I don’t know about you, but one thing that always seems to excite me when I visit a restaurant, is being able to have a hands on approach to the preparation of your meal. In most cases cooking it yourself. Our European counterparts are big fans of this, it is unlikely you would visit the Alps and not partake in a cheese fondue, fondue chinoise (thin slices of beef cooked in a stock or oil) or a cheese raclette.
This type of interactive dining has always been a great way of “adding value” to a meal out and has been hijacked by an Australian company StonegrillTM who sell there concept to restaurants worldwide along with their specialised oven for heating the stones.
I was lucky enough to enjoy this unique dining experience in a little mountain restaurant whilst out in Switzerland. But first, a little on the concept behind hot stone cooking.
My first experience with cooking on stone consisted of making a fire between to large, flat topped rocks and resting a thick, tray size piece of slate over the fire on the rocks. My brother and I then proceeded to cook eggs, bacon, sausages and tomatoes on it. The only problem was that slate will eventually crack and can only be used a dozen times if that.
Cooking with stones has been utilised in the past by ancient Egyptians, Vikings and in Mesolithic Britain (8,000 years before present). Quite often hard, volcanic stones would be heated up on a fire for a couple of hours and then transferred into a pit next to the fire. The meat was then placed in with the stone then covered over with moss, grass and sand. This would be left for another hour and acted as a primitive oven.
Nowadays, the stone we use for cooking is still made from the same type of volcanic stone, in this case Dolomite, which is known for its high heat retention. The stones are heated up to around 400°C/752°F and then placed into a ceramic or more attractive wooden board and taken out to the table. The stone will hold its optimum cooking heat for up to 30mins. Cooking with stones is also a very healthy way of eating there is no oil used and the burning stone sears the meat instantly locking in all the natural juices. It also allows you to cook your meat as rare or well done as you would like.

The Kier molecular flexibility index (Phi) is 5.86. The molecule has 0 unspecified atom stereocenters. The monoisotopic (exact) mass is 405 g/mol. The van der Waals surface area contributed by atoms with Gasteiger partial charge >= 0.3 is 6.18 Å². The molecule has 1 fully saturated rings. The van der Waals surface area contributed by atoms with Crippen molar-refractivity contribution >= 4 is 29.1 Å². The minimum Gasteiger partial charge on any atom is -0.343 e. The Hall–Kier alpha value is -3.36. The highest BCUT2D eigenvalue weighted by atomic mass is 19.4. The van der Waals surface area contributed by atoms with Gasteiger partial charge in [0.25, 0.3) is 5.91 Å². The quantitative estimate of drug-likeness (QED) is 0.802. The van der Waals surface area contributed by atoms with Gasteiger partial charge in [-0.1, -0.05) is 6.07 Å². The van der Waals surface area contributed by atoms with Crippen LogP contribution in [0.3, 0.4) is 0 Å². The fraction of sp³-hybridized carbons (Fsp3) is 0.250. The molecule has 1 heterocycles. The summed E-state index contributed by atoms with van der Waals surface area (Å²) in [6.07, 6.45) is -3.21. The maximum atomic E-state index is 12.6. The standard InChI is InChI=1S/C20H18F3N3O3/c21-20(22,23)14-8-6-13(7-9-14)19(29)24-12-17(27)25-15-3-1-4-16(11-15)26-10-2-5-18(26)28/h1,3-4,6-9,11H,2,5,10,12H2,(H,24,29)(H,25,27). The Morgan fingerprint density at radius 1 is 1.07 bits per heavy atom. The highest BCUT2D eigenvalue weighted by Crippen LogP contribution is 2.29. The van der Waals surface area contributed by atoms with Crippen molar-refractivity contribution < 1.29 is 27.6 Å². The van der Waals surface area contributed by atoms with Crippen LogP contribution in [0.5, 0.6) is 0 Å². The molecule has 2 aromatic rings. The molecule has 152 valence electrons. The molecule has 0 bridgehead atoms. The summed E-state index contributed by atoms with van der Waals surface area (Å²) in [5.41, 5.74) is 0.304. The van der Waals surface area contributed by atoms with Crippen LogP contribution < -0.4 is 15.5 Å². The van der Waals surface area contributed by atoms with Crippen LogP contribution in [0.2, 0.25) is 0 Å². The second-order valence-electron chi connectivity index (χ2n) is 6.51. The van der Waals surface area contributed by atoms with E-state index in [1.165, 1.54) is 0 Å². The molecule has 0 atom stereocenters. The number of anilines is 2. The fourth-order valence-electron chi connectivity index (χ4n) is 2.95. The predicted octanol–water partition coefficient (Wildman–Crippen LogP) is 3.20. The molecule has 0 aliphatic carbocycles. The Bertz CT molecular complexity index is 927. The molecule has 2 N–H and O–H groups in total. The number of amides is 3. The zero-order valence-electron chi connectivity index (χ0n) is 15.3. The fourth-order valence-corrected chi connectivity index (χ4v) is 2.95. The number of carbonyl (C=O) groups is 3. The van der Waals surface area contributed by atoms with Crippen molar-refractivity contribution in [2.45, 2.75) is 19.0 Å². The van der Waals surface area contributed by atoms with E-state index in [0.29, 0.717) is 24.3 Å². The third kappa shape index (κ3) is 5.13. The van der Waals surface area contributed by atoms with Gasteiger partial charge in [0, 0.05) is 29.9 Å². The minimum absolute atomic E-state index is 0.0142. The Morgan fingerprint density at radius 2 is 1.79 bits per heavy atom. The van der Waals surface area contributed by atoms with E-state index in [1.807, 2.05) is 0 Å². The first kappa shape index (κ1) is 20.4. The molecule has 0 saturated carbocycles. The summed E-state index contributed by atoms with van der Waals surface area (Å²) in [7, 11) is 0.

The meat I had with mine with came on a big skewer and consisted of Ostrich, Beef, Deer and lamb. Each meat was delightfully tender and the difference in flavour from the rich, gamey flavour of the deer to the refreshing ostrich meat. It came served with a small Rosti, done only the way the Swiss do it.
This was certainly one of the most enjoyable meals I have had, it also was more filling than most meals and all that red meat gives you quite a heavy stomach. It also gives you the excuse to drink plenty of red wine to help break it down. I would definitely recommend giving it a go; the smell alone whilst cooking the meat is worth it alone. Your primitive instincts will take over and you may even resort to grunting as a means of conversation. The ultimate caveman dining experience!
If you fancy buying it yourself you can go to www.stonegrills.co.uk and can purchase a kit for around £30, or you can visit the Beluga Café in the London Docklands.